Research integrity and publication ethics are key to meaningful scientific literature. This is intended to generate reproducible research findings which can be generalised, and so improve clinical care and contribute to the creation of stronger health policies. Potential research integrity issues include, but are not limited to, lack of or inappropriate consent with therapeutic misperception, faulty research design including use of screening scales for diagnoses, misuse of statistics, not following published protocol, plagiarism (including self-plagiarism), not publishing negative trials, inaccurate referencing, the need for corrigendum or retraction etc. Around half of all registered clinical trials are never published, and the published half tend to overstate benefits and understate harms. Poor research design and methodology are rife, including inadequate scholarship, leading to needless or underpowered trials, and incorrect statistical techniques. Thus inaccurate aggregate findings may be disseminated and acted upon. Questionable Research Practices (QRPs) are common, including selective reporting, outcome switching, 'spinning', p-hacking, and other misdemeanours, because published research reflects more the criteria required to achieve publication than scientific accuracy. This session will include a report from the research integrity 'frontline' of the BJPsych Journals, detailing the latest issues and developments including real-life examples of investigations processed by the Journals' Research Integrity Group. We also will discuss other ongoing research integrity efforts and leave plenty of time for discussions with attendees.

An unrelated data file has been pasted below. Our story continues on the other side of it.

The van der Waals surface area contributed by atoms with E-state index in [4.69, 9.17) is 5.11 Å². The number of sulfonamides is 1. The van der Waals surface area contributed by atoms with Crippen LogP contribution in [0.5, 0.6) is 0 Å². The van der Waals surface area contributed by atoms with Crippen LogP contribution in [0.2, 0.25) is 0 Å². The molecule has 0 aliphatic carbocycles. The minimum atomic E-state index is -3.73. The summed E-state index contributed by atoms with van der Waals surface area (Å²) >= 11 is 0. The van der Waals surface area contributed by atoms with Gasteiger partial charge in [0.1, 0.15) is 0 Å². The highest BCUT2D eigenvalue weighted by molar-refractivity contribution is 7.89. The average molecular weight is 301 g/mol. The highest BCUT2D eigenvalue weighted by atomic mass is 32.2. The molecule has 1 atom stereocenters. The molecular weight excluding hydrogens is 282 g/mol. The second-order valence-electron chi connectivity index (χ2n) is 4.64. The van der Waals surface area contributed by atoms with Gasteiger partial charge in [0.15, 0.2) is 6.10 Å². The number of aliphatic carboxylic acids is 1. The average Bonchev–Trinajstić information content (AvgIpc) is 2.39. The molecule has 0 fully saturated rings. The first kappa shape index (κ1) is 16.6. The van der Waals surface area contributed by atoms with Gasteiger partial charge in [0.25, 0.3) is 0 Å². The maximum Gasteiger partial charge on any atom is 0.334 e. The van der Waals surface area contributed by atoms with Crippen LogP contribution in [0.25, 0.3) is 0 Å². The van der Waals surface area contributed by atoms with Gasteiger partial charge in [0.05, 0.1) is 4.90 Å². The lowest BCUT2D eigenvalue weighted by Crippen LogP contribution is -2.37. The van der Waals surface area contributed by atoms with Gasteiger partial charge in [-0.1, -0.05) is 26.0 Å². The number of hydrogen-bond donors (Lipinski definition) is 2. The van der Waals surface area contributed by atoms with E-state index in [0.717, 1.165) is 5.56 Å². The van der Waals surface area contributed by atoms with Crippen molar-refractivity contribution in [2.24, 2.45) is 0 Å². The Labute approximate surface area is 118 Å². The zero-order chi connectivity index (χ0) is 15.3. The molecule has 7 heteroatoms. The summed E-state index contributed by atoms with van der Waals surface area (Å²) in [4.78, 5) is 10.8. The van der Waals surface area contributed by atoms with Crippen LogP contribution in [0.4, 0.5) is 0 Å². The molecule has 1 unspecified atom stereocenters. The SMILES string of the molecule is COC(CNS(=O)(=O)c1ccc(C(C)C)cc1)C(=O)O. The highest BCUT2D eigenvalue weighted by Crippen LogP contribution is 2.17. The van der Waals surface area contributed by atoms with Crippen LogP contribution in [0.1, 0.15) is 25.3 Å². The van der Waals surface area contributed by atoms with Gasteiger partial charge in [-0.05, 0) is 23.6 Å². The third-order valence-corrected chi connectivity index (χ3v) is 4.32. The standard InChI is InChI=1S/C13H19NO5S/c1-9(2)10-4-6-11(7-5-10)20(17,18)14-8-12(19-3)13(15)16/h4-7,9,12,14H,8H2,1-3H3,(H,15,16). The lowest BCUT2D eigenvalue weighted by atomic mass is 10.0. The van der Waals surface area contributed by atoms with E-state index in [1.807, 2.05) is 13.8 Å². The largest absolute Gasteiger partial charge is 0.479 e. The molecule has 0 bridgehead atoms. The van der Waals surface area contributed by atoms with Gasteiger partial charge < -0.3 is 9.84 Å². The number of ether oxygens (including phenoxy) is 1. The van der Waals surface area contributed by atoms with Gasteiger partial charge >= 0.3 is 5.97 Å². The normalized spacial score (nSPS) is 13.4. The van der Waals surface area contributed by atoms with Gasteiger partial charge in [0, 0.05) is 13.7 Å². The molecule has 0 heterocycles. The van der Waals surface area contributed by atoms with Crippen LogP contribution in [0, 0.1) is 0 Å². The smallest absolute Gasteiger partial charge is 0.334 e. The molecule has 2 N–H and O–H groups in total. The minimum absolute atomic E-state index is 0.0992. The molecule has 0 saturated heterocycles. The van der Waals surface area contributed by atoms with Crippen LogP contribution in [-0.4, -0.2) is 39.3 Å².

Chair: Professor Kenneth R. Kaufman, MD, FRCPsych, DLAPA, FAES, Departments of Psychiatry and Neurology, Rutgers Robert Wood Johnson Medical School, New Brunswick, USA, Department of Psychological Medicine, Institute of Psychiatry, Psychology and Neuroscience, King's College London
Research integrity: bad...but getting better?
Dr William Lee, MBChB, MRCPsych, MSc, PhD, University of Exeter
Professor Allan Young, MBChB, MPhil, PhD, FRCP, FRCPsych, Institute of Psychiatry, Psychology and Neuroscience, King’s College London
Professor Kenneth R. Kaufman, MD, FRCPsych, DLAPA, FAES, Departments of Psychiatry and Neurology, Rutgers Robert Wood Johnson Medical School, New Brunswick, USA, Department of Psychological Medicine, Institute of Psychiatry, Psychology and Neuroscience, King's College London
Professor Stephen Lawrie, Royal Edinburgh Hospital
Professor Kamaldeep Bhui CBE, University of Oxford